TAMWORTH’S thin blue line will dramatically increase from tomorrow, with about 250 police officers on duty for the Country Music Festival, which starts on Friday.
Oxley Local Area Command duty officer for operations, Inspector Jeff Budd, has unveiled the plans for the police operation and says, combined, the officers will work 1350 shifts during the 10-day festival period and will maintain a high police presence across the city.
Officers will be out on foot, bicycles and horses, and a contingent of general-duties and highway patrol cars, as well as motorbikes, will be deployed to the area.
Drug dogs and operations support group officers will also be on hand, targeting those delving into illicit drugs and anti-social behaviour during the festival.
Aboriginal community liaison officers will also make another appearance on bikes, following a successful debut at last year’s festival.
But Inspector Budd said the contingent didn’t just include high-visibility policing, with a crew of specialist intelligence and support staff working behind the scenes.
He said the majority of the officers involved in the festival were country cops and enjoyed getting out and engaging with the community as well as tackling crime.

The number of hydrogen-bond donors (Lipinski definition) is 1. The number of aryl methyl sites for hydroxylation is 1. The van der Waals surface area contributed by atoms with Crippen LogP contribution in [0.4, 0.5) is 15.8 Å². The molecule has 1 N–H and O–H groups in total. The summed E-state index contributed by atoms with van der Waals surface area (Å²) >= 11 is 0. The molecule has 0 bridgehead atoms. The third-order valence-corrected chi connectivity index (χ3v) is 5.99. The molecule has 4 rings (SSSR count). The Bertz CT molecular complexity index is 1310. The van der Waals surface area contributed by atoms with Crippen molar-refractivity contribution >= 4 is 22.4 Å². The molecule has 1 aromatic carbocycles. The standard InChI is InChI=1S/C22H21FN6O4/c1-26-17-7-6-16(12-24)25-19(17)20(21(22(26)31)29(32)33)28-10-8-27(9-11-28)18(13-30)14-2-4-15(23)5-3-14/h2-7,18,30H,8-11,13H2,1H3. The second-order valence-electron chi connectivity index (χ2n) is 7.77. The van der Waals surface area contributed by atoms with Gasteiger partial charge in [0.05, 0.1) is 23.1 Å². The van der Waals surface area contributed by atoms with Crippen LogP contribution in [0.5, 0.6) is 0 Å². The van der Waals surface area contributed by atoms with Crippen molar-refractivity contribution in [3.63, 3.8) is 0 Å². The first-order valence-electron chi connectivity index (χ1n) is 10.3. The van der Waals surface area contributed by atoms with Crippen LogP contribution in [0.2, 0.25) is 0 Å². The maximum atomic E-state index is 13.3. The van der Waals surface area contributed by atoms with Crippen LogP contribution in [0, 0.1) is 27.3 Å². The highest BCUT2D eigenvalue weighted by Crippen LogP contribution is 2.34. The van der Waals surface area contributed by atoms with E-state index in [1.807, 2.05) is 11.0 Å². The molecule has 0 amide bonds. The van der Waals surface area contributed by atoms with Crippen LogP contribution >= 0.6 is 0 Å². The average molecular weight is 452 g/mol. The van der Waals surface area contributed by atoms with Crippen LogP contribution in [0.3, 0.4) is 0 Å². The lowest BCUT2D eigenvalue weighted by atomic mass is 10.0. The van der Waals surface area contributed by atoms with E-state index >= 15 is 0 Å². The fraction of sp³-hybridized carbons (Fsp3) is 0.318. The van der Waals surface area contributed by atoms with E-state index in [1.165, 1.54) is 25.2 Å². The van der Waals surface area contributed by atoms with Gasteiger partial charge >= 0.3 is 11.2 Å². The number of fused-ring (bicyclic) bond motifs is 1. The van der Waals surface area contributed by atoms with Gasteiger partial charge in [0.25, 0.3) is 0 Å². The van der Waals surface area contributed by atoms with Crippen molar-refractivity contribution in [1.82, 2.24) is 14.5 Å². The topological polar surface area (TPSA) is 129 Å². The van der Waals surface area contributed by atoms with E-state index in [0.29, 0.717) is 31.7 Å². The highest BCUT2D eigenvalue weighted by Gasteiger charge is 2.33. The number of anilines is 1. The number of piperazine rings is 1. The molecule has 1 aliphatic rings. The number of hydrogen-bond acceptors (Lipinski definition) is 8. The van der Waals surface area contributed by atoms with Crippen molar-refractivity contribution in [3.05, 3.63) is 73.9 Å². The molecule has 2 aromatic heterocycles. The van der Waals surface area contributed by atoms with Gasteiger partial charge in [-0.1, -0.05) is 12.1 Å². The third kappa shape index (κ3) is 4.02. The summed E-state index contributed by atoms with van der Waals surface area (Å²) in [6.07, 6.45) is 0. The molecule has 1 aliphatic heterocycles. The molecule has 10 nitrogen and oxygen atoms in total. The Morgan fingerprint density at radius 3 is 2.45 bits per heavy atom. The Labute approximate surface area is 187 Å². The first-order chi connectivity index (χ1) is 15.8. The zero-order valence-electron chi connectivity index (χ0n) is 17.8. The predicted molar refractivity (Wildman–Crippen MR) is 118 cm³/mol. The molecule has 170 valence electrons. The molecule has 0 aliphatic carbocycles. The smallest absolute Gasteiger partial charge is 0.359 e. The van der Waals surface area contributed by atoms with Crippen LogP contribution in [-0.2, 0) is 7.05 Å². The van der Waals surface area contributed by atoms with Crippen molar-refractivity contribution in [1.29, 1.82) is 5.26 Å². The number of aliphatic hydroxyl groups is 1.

“I’d like to think that the police involvement with Tamworth Regional Council and the festival advisory group has aided the festival in becoming what it is today,” Inspector Budd said.
“Over the last two years it has become a more vibrant festival and the crowds are family-orientated.
“I’d like to think we played a part in achieving that.”
He said the introduction of the festival bus services for visitors and patrons across the city had dramatically reduced drink-driving statistics during the festival period and he hoped that would continue.
Inspector Budd said there would still be a police presence elsewhere in Tamworth and those who did the wrong thing could expect to be dealt with swiftly.
“The Oxley command will function and be staffed as per normal over and above the staffing of the festival,” he said.
“This is a great time for Tamworth, but if you aim to misbehave we will remove you from the fun.
“Historically the locals are the main offenders during festival time, however incidents of anti-social behaviour did decrease, along with PCAs (drink-driving), last year.
“The festival is without doubt one of the greatest experiences you can have in Australia. Our role is to make sure it remains memorable and that everyone wants to come back.”